In addition to the aforementioned FOFOA I recommend Jim Willie's articles (both public and in  the Hat trick letter subscription) because he has contacts in the real market and does not produce academic  babble like the above.

Thisson's picture

That's nonsense.  If you want more than 100 ounces of gold or 5000 of silver you can take physical delivery off of COMEX.  Until and unless a default in delivery happens, statements to the contrary are WISHES not facts.

Non Passaran's picture

Oh come on gimme a break I like Willie but isn't his making a comparison of physical likeness between Bernanke and the creator of Matrix silly?

I like this article and its should be noted that this "academic babble" follows Fekete's observations.

P.S. I agree that "the info with a disclaimer" may not be reliable, but as to the approach it doesn't seem any less valid than other readings of similar material (CoT, etc).

eddiebe's picture

With all the manipulation going on, all 'facts' and charts are suspect. The fundamentals of owning the precious metals by people wanting to retain value with liquidity along with a hedge against shenanigans of all types by all types remain the same. Period.

diogeneslaertius's picture

Whoa there shitizen!

looks like youve had a bit too much to THINK!

im afraid im going to need to see some identification, even though we already have all of your data, im going to need to push you around and dog train you so the other slaves dont get any funny ideas about outdated concepts like freedom and liberty.

edwardo1's picture

Hello Monetary Metals,

1.) Your arbitrage explanation regarding the removal of physical from GLD is wanting. That is plain if one does even a cursory analysis of the flow of physical in and out of the fund on a day to day, week to week, or even a month to month basis. I refer you to FOFOA's blog where a far more compelling explanation awaits on the meaning of the steady drain of physical from GLD.

2.) As for the basis, given what we know about the manipulation of Libor and now the shenanigans in the FOREX market, there is precious little justification for placing any creedence in metrics of the sort that inform your gold basis analysis.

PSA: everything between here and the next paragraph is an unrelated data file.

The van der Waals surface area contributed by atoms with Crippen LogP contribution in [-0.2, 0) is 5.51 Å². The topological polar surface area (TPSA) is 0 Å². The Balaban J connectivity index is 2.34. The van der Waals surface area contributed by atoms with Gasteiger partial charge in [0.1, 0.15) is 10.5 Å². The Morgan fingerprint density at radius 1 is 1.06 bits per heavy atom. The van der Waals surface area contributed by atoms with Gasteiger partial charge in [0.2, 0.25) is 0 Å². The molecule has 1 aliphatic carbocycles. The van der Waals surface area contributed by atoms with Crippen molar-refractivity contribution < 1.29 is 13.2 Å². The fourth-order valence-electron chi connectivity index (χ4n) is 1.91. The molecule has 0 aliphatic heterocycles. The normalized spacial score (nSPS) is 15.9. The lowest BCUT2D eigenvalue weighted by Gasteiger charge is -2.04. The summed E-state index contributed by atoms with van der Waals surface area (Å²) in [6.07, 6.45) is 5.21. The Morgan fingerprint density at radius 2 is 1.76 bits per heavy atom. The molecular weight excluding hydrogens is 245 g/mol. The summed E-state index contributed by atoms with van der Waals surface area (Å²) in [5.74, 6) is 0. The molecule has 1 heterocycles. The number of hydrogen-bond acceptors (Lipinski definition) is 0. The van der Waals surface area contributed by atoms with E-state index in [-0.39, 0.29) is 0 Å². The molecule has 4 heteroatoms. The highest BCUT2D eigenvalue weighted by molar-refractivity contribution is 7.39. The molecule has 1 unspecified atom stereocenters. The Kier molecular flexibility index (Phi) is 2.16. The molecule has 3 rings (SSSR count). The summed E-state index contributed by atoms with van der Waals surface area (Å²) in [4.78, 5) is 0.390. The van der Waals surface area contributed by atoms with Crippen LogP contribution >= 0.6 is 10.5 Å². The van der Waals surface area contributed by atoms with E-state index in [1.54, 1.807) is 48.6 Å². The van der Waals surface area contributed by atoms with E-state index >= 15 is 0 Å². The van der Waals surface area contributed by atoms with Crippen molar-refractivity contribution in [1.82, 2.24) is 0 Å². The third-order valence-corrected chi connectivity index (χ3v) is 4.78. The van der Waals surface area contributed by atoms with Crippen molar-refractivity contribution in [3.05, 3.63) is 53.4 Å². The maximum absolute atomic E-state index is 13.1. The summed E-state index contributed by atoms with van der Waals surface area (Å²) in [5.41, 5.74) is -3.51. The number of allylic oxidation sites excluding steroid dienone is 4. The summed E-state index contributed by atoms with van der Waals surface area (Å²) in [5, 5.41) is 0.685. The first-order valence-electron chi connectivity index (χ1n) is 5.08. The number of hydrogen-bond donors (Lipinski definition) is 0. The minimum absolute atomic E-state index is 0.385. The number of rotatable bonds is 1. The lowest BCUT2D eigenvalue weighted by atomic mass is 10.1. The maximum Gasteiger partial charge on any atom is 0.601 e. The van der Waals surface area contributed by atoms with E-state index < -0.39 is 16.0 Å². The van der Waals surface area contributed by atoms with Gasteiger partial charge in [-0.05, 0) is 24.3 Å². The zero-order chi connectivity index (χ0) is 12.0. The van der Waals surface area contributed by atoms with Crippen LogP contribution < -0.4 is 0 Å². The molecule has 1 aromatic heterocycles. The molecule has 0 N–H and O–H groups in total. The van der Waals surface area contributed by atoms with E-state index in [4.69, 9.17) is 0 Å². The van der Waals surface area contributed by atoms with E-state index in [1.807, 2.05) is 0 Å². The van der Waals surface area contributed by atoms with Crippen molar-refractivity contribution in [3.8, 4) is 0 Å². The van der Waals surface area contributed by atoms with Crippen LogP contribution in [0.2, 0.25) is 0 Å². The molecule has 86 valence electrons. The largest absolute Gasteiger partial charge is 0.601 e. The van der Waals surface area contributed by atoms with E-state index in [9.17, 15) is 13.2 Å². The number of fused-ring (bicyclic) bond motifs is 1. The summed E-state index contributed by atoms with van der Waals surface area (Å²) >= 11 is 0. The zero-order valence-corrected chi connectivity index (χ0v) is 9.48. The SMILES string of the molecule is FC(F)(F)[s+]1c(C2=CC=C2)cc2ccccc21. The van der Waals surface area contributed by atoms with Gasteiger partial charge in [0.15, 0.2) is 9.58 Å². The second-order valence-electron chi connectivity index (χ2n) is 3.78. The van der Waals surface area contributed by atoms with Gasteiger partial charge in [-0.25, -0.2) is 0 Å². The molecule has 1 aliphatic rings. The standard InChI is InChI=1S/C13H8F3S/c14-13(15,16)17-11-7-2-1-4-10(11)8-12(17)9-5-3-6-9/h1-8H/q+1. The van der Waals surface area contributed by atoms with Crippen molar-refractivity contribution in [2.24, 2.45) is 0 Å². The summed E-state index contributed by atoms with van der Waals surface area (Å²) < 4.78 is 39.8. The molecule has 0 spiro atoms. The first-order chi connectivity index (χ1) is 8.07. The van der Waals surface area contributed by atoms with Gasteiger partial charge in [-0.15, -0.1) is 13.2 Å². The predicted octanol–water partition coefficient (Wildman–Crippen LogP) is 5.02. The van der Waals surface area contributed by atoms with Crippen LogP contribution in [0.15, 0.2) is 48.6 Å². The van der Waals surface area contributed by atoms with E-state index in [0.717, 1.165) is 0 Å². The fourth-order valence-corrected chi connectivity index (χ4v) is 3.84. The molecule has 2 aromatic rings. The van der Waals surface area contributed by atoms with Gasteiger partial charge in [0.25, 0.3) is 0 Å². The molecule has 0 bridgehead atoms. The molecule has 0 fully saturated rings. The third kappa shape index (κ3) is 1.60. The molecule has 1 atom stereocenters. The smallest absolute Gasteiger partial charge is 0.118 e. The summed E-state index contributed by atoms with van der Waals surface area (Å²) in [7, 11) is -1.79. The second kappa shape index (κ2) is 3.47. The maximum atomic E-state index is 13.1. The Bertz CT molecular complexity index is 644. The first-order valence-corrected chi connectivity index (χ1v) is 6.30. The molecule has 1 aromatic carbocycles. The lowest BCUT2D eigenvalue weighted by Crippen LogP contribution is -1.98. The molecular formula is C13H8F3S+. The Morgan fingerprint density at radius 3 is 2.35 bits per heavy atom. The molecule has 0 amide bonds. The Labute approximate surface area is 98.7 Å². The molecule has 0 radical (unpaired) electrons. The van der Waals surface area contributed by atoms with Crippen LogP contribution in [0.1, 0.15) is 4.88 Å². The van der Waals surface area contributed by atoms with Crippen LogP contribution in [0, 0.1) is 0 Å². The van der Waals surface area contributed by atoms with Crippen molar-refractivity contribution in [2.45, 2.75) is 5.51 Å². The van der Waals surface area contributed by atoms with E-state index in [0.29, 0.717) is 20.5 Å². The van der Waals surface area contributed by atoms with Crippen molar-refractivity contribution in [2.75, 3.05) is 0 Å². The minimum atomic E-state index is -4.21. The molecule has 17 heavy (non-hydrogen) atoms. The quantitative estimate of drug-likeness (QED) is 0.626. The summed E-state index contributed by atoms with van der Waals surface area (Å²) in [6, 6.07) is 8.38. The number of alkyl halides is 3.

gmrpeabody's picture

All of that...,

was just a sales pitch?

Pinto Currency's picture


When a market participant sells physical gold and buys a future position to cover, the exposure is to a failure to secure physical gold in the future to close out the position.

Rising lease rates and rising cobasis speaks of gold shortage - which is difficult to explain in a world with 5 billion oz. above ground. 

It appears that increasingly, the market is less interested in paper profits and more interested in securing physical gold.

Thisson's picture

Well, I agree with you mainly, but it is not difficult to explain.  When prices decline, demand spikes, so we would expect near-term shortages, increasing lease-rates and a rising cobasis until stocks can be replenished.  That's the inducement for long term holders to temporarily decarry, filling the gap.  Presumably, prices will rise again, quenching demand and contango will be re-established.

Pinto Currency's picture


The movement now is to physical possession of metal.

Cyprus accelerated an already heated trend and the revelation of metal delivery default by banks holding gold for clients (think ABN Amro) has rippled through the market raising the urgency of delivery for metal owners.

In addition, the Chinese and Indians are buying hand over fist:


OutLookingIn's picture

registered, non-regestered, eligible, non-eligible, cobasis, ratio, futures, ETF share, certificate, etc. etc. etc.

Why make it so complicated to own gold and silver?

Because the banking crooks want that. Easier for them to steal when the issue is fogged in and confusing.

Just buy the stuff outright. Exchange your fiat for the real thing and take immediate delivery.

There now. Done deal. Take it and put it some where safe. No muss. No fuss. No third party risk. Simple.